Art-washing—specifically, museums’ acceptance of funding derived from the very political and economic situations that the art they exhibit deplores—was often a topic at Bruguera’s Sunday Salon at the Armory, which took the form of a conference on museums as spaces of sanctuary, organized in response to the cruelty and racist vilification the current United States administration has inflicted on immigrants and citizens, with particular animus towards those from Latin America. Artists and activists, many undocumented, joined lawyers, educators, and Bitta Mostofi, commissioner of the New York City Mayor’s Office of Immigrant Affairs, to discuss what museums can do. Bruguera introduced her guests then sat with the audience, without mentioning her own contribution, a short-term site-specific installation in the Armory’s broad hallway, hung with portraits of eminent nineteenth-century military men. Over the course of the afternoon, the portraits were shrouded in white drop cloths, some blank, some bearing phrases Bruguera workshopped with the public high school students in the Armory’s Youth Corps: “NORMALIZING INJUSTICE IS THE NEW OPPRESSION” said one. Another, near the exit, asked “WHAT DOES IT MEAN TO BELONG?”
The nucleus of the thirteenth Bienal is formed by two world-class exhibits, “Beyond Utopia,” a re-reading of Cuban history, and “The Mirror of Enigma,” an irrational genealogy of Cuba’s mythic identity, both at the Museo Nacional de Bellas Artes, where they’ll remain up through September 30. “Beyond Utopia,” curated by Delia María López Campistrous, juxtaposes works that embody moments of nationalist fervor—the wars of independence from Spain, the victory of Castro’s revolution—with others that comment on such fervor with deep, post-nationalist suspicion. The gallery that covers Cuba’s nineteenth-century revolution against Spain, for example, includes the conventional case of period weapons—swords, machetes, revolvers. But here the weapons are transparent shapes, cast in crystalline, glittering resin, and the artist who made them, Reynier Leyva Novo (born in 1983, a child of the Cuban Revolution), calls the piece “The Desire to Die for Others.”
The show’s final room, which brings us into the present, includes a shockingly evocative 1967 painting by Antonia Eiriz, who was denounced as “defeatist” by the Cuban government. Titled Naturaleza muerte (“Still Life”)—the Spanish, like its French equivalent, literally means “dead nature”—it offers, in muddy colors tinged with crimson, an empty podium, bunting hung along the front, glasses of water at the ready, no one at all behind the microphone. Looming in a corner behind is an outsized head, almost disembodied, its huge mouth gaping wide in terrible, infantile need.
Rather than following the linear progression of its companion show’s historical overview, “Mirror of Enigma,” curated by Bellas Artes director Jorge Fernández Torres, is an anarchic tour of the Cuban unconscious. One of its vehicles is a weightily ornate wooden sled made in 1994 by the now defunct art trio Los Carpinteros. Crowned with two sphinx heads and with the words “La Otra Orilla” (“The Other Side”) carved along its back, it seems intended for some occult ceremony. On a wall overlooking it is a 1996 self-portrait by María Magdalena Campos-Pons, the US-based Afro-Cuban artist who collaborated with the Bienal to organize satellite events and exhibits in her hometown of Matanzas. In the photograph, Pons has covered herself in white paint, with the words “Patria Una Trampa” (“Homeland A Trap”) etched below her collarbone. Neither of the Bellas Artes shows makes any distinction between works by artists who stayed on the island and works by those like Campos-Pons and Eiriz who left. On the gallery floor is the residue of a performance piece devised in 1976 by Ana Mendieta, who has become, posthumously, Cuba’s most famous exile artist. Black candles—placed atop a rectangle of glass in a shape like a yawning, hungry maw—were lit and burned down, their molten wax dripping off the glass’s edge, until they guttered out, leaving only cold, congealed darkness.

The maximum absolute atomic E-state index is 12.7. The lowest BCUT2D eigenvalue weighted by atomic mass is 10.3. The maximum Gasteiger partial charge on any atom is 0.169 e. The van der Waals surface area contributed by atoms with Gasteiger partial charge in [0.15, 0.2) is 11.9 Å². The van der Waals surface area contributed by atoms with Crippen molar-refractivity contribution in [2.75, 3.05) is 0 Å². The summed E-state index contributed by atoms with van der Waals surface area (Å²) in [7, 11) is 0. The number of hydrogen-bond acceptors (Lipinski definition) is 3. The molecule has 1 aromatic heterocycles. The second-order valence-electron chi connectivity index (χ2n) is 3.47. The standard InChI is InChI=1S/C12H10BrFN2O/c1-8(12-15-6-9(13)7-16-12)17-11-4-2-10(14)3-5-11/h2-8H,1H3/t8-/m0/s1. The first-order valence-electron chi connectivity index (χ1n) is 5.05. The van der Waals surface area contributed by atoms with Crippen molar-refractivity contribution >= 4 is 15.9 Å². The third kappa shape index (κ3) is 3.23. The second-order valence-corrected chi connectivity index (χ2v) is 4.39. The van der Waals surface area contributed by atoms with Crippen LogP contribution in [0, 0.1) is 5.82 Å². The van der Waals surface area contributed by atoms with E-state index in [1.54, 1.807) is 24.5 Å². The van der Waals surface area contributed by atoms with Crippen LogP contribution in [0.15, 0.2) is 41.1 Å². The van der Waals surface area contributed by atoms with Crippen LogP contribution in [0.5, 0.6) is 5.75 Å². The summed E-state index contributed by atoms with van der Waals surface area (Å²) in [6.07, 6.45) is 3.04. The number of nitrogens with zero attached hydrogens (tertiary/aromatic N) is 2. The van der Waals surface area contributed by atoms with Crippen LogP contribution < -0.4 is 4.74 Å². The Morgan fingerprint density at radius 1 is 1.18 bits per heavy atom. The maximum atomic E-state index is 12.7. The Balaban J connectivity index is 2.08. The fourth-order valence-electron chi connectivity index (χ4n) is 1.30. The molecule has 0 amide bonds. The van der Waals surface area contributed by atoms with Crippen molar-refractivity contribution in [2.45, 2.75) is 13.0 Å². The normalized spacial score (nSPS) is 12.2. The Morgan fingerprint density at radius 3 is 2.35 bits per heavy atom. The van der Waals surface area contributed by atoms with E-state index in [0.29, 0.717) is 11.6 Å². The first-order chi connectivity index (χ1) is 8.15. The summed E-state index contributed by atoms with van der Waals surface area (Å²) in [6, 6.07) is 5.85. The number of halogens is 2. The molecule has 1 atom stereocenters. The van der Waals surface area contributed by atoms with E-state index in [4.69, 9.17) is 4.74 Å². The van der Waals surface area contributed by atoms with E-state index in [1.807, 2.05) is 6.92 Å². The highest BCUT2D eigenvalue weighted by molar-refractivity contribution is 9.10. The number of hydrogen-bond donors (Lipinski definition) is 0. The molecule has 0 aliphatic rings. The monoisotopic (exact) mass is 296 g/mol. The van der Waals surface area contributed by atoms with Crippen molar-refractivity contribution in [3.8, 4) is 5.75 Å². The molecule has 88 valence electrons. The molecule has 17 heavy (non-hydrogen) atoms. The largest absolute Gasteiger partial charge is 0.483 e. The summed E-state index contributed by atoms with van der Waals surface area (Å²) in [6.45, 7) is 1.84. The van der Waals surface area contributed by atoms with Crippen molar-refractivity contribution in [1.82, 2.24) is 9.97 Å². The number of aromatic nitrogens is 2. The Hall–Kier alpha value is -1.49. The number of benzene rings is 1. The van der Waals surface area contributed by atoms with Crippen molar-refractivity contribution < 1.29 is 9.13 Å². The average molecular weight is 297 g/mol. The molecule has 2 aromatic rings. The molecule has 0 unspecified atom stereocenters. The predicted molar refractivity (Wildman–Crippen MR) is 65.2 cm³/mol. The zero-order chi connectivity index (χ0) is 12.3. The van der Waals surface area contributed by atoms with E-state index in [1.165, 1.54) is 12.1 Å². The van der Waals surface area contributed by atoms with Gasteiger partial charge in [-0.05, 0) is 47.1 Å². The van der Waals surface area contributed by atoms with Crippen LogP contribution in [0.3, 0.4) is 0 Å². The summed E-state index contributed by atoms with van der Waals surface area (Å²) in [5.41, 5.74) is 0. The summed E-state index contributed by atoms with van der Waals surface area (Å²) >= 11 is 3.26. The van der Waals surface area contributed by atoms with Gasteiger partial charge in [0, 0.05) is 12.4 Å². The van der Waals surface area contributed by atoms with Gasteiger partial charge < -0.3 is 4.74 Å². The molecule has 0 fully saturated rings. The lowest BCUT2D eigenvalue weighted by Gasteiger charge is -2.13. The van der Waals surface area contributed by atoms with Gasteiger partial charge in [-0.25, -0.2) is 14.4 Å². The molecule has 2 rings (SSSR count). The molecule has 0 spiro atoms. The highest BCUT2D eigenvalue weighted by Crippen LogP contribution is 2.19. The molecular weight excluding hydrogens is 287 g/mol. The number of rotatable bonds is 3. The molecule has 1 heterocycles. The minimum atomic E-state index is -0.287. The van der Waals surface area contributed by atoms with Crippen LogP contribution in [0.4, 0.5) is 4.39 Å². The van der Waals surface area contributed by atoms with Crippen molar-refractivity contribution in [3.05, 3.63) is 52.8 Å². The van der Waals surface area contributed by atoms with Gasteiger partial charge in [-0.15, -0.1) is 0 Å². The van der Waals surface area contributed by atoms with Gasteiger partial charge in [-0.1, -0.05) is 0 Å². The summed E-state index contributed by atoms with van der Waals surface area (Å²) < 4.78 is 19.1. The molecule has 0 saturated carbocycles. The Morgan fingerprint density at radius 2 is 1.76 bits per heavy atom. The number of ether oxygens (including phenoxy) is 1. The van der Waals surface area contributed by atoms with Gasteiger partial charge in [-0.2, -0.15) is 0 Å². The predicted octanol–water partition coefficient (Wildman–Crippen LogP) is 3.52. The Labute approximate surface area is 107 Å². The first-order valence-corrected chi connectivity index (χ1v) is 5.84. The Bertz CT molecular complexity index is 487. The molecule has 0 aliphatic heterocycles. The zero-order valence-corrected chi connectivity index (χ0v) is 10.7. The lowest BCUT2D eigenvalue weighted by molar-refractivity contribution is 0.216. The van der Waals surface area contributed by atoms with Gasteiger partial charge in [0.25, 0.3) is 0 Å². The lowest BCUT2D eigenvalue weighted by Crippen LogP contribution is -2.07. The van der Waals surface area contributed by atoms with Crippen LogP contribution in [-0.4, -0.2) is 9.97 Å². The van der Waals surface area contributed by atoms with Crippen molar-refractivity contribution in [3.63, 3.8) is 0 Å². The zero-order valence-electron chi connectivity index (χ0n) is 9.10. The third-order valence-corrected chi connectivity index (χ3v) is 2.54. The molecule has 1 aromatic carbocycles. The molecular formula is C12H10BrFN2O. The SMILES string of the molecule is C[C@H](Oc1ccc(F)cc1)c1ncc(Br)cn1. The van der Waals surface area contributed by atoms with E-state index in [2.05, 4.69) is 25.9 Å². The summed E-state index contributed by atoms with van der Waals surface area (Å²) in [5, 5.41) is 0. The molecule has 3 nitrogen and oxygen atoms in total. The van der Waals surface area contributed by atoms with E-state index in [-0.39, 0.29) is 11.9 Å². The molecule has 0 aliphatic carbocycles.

A gallery called El Apartamento in the residential neighborhood of Vedado offered an eclectic survey of contemporary Cuban art so full of surprises that a pair of small paintings on the top floor, hanging discreetly over a doorway in a narrow hall, almost escaped my notice. Made by Levi Orta as part of a series titled “Political Creation,” the paintings replicate the well-known bathroom self-portraits by George W. Bush. The only apparent difference is that Orta’s faceless human figure, lying prone in the tub or standing with his back turned in the shower, has darker skin. Orta made them in 2013, the same year Tania Bruguera was invited to Southern Methodist University in Dallas, where the George W. Bush Presidential Library and Museum was just being inaugurated. Perhaps in response to the banal innocence Bush’s art seems to lay claim to, Bruguera told poet and art historian Roberto Tejada, then an SMU professor, that she’d like to interview Bush, and would pledge to limit the conversation to questions of artistic craft: perspective, line, brushwork, color mixing, framing. No politics at all. The idea was proposed to the former president, but to no one’s surprise, proved impossible to carry out.
Another survey of contemporary Cuban art, this one housed in the blissful neo-Baroque splendor of the 1914 Gran Teatro de la Habana, included an installation by Mabel Poblet that was among several of this Bienal’s tacit homages to Robert Smithson’s 1969 Map of Broken Glass (Atlantis), a work every collapsing building on the island seems to cite. In Poblet’s piece, circular trays of broken glass are suspended in darkness, while a film of the artist swimming, projected down onto them, creates crescent shapes on the floor, a constellation of phases of the moon. Another work in the same show, by Lidzie Alvisa, also presents a strange constellation, this time in order to ponder the fearsome two-dimensionality of celebrity. Arrayed against a black background are circular photos of the famous: Frida Kahlo, Barack Obama, José Martí, Adolf Hitler, Marilyn Monroe, Albert Einstein. Fidel Castro’s absence may be in ironic compliance with a 2016 Cuban law that forbade the erection of monuments to him.